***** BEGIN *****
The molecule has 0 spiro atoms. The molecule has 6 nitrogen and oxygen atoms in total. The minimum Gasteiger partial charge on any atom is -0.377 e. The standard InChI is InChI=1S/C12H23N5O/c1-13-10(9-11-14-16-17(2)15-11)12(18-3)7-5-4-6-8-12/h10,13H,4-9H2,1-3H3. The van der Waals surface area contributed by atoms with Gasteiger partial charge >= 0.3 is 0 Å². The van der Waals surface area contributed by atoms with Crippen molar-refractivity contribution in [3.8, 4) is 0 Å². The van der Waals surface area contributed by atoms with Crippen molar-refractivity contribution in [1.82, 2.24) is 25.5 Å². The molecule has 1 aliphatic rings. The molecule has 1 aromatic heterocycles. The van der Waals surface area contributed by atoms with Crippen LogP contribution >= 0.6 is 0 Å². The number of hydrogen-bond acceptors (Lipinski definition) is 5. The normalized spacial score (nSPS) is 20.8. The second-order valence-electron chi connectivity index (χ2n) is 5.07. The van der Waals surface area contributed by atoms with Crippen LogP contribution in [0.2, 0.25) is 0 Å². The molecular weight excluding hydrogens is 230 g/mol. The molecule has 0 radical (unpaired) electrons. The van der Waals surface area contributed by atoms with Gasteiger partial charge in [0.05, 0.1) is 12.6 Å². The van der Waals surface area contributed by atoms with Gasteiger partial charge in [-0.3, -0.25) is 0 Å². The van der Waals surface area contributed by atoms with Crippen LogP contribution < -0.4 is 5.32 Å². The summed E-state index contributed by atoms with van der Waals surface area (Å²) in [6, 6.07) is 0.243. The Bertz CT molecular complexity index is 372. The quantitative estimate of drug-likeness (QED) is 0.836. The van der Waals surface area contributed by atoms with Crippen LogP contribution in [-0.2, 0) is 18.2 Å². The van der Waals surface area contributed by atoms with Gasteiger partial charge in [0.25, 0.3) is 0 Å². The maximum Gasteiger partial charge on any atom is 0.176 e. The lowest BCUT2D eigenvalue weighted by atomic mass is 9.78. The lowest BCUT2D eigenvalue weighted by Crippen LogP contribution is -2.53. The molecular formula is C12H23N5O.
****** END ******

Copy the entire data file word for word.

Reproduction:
The molecule has 0 spiro atoms. The molecule has 6 nitrogen and oxygen atoms in total. The minimum Gasteiger partial charge on any atom is -0.377 e. The standard InChI is InChI=1S/C12H23N5O/c1-13-10(9-11-14-16-17(2)15-11)12(18-3)7-5-4-6-8-12/h10,13H,4-9H2,1-3H3. The van der Waals surface area contributed by atoms with Gasteiger partial charge >= 0.3 is 0 Å². The van der Waals surface area contributed by atoms with Crippen molar-refractivity contribution in [3.8, 4) is 0 Å². The van der Waals surface area contributed by atoms with Crippen molar-refractivity contribution in [1.82, 2.24) is 25.5 Å². The molecule has 1 aliphatic rings. The molecule has 1 aromatic heterocycles. The van der Waals surface area contributed by atoms with Crippen LogP contribution >= 0.6 is 0 Å². The number of hydrogen-bond acceptors (Lipinski definition) is 5. The normalized spacial score (nSPS) is 20.8. The second-order valence-electron chi connectivity index (χ2n) is 5.07. The van der Waals surface area contributed by atoms with Crippen LogP contribution in [0.2, 0.25) is 0 Å². The molecular weight excluding hydrogens is 230 g/mol. The molecule has 0 radical (unpaired) electrons. The van der Waals surface area contributed by atoms with Gasteiger partial charge in [0.05, 0.1) is 12.6 Å². The van der Waals surface area contributed by atoms with Gasteiger partial charge in [-0.3, -0.25) is 0 Å². The van der Waals surface area contributed by atoms with Crippen LogP contribution < -0.4 is 5.32 Å². The summed E-state index contributed by atoms with van der Waals surface area (Å²) in [6, 6.07) is 0.243. The Bertz CT molecular complexity index is 372. The quantitative estimate of drug-likeness (QED) is 0.836. The van der Waals surface area contributed by atoms with Crippen LogP contribution in [-0.2, 0) is 18.2 Å². The van der Waals surface area contributed by atoms with Gasteiger partial charge in [0.25, 0.3) is 0 Å². The maximum Gasteiger partial charge on any atom is 0.176 e. The lowest BCUT2D eigenvalue weighted by atomic mass is 9.78. The lowest BCUT2D eigenvalue weighted by Crippen LogP contribution is -2.53. The molecular formula is C12H23N5O.